Sir Creek itself has little value. It is a marshy wasteland. But where the boundary line runs through it will determine how much Exclusive Economic Zone (EEZ) one country will lose or gain. Much of the region is rich in oil and gas below the sea bed, and control over the creek would have a huge bearing on the energy potential of each nation.

Challenges due to non- resolution of border issue

  • Western front and Creek
    Due to lack of proper maritime boundary, inadvertent crossing over of fishermen of both nations cross border infilteration by militants from Pakistan and active support given by state and non-state agencies. Main route to smuggle drugs, arms and petroleum product to India – exploited by drug syndicate Terrorists are using disputed area to cross over Indian side. In 26/11 terror attack, terrorists captured an Indian fishing vessel, Kuber, off Sir Creek, and used it to attack Mumbai.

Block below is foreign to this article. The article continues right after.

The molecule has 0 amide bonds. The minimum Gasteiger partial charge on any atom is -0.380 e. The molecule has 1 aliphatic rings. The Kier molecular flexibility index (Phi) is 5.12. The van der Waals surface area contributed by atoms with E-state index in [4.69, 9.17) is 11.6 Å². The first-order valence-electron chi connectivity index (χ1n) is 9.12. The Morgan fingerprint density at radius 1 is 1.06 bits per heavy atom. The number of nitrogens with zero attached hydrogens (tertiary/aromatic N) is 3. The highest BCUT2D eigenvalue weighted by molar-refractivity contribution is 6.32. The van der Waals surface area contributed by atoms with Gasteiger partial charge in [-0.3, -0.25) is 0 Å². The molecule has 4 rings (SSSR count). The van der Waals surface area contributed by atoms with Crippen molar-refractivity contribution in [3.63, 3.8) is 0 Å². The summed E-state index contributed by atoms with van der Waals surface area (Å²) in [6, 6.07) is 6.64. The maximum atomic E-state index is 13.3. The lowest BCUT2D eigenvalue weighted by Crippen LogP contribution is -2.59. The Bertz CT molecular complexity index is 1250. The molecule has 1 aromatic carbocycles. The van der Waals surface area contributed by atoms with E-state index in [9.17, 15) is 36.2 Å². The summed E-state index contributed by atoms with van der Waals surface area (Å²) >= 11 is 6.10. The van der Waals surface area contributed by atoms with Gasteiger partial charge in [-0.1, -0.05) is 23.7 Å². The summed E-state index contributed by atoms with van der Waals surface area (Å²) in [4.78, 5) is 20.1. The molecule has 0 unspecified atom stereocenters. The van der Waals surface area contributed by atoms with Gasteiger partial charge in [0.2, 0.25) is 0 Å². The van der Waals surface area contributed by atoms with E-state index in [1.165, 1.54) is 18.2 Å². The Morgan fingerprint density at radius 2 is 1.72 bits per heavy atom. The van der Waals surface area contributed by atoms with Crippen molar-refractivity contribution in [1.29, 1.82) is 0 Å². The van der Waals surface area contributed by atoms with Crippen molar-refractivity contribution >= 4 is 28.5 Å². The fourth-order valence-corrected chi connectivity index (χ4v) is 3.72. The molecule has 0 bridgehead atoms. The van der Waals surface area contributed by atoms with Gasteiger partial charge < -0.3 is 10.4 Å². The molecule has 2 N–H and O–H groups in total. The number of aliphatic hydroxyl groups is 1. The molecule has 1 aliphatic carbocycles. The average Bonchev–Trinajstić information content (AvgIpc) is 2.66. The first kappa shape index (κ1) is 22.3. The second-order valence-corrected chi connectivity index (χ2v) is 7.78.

• Siachin Dispute
    Siachin is a triangular bit of land between Pakistan occupied Kashmir and the part ceded by Pakistan to the Chinese, which has the dubious distinction of being the world’s highest battlefield. Siachen sits at a very strategic location with Pakistan on the left and China on the right. So Pakistan re-interpreted it as North-Eastwards to claim the area beyond the Saltoro Ridge and beyond Siachen as its own. This would give Pakistan direct connectivity to China as well as a strategic oversight over the Ladakh region and on to the crucial Leh-Srinagar highway posing a serious threat to India. In 1983, Pakistani generals decided to stake their claim through troop deployments to the Siachen glacier. To pre-empt Pakistan, India launched Operation Meghdoot in April 1984 and occupied the high points of the glacier.

  • Cost of military deployment in such inhospitable territory